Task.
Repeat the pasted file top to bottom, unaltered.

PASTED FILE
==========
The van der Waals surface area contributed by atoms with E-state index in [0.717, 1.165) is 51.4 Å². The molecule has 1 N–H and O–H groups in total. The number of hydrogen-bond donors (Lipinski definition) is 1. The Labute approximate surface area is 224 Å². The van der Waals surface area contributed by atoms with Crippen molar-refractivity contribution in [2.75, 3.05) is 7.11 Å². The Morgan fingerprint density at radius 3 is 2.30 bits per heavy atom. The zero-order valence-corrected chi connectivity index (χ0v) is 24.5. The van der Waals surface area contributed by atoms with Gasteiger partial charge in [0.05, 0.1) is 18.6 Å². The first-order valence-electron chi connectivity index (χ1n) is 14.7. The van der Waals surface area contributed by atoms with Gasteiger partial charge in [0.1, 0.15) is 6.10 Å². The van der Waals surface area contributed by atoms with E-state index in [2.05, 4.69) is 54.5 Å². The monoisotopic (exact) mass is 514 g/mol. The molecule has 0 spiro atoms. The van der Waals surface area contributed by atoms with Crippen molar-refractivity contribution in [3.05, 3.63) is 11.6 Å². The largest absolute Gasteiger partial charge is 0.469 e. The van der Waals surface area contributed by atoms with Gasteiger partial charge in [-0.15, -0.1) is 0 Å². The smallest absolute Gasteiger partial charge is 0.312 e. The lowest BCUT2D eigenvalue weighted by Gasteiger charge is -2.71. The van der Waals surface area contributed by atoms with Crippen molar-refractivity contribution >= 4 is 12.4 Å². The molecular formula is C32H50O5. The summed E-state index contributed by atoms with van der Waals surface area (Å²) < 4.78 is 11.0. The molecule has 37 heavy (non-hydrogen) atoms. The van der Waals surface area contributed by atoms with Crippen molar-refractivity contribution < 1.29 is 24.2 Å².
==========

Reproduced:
The van der Waals surface area contributed by atoms with E-state index in [0.717, 1.165) is 51.4 Å². The molecule has 1 N–H and O–H groups in total. The number of hydrogen-bond donors (Lipinski definition) is 1. The Labute approximate surface area is 224 Å². The van der Waals surface area contributed by atoms with Crippen molar-refractivity contribution in [2.75, 3.05) is 7.11 Å². The Morgan fingerprint density at radius 3 is 2.30 bits per heavy atom. The zero-order valence-corrected chi connectivity index (χ0v) is 24.5. The van der Waals surface area contributed by atoms with Gasteiger partial charge in [0.05, 0.1) is 18.6 Å². The first-order valence-electron chi connectivity index (χ1n) is 14.7. The van der Waals surface area contributed by atoms with Gasteiger partial charge in [0.1, 0.15) is 6.10 Å². The van der Waals surface area contributed by atoms with E-state index in [2.05, 4.69) is 54.5 Å². The monoisotopic (exact) mass is 514 g/mol. The molecule has 0 spiro atoms. The van der Waals surface area contributed by atoms with Crippen molar-refractivity contribution in [3.05, 3.63) is 11.6 Å². The largest absolute Gasteiger partial charge is 0.469 e. The van der Waals surface area contributed by atoms with Gasteiger partial charge in [-0.15, -0.1) is 0 Å². The smallest absolute Gasteiger partial charge is 0.312 e. The lowest BCUT2D eigenvalue weighted by Gasteiger charge is -2.71. The van der Waals surface area contributed by atoms with Crippen molar-refractivity contribution >= 4 is 12.4 Å². The molecular formula is C32H50O5. The summed E-state index contributed by atoms with van der Waals surface area (Å²) < 4.78 is 11.0. The molecule has 37 heavy (non-hydrogen) atoms. The van der Waals surface area contributed by atoms with Crippen molar-refractivity contribution < 1.29 is 24.2 Å².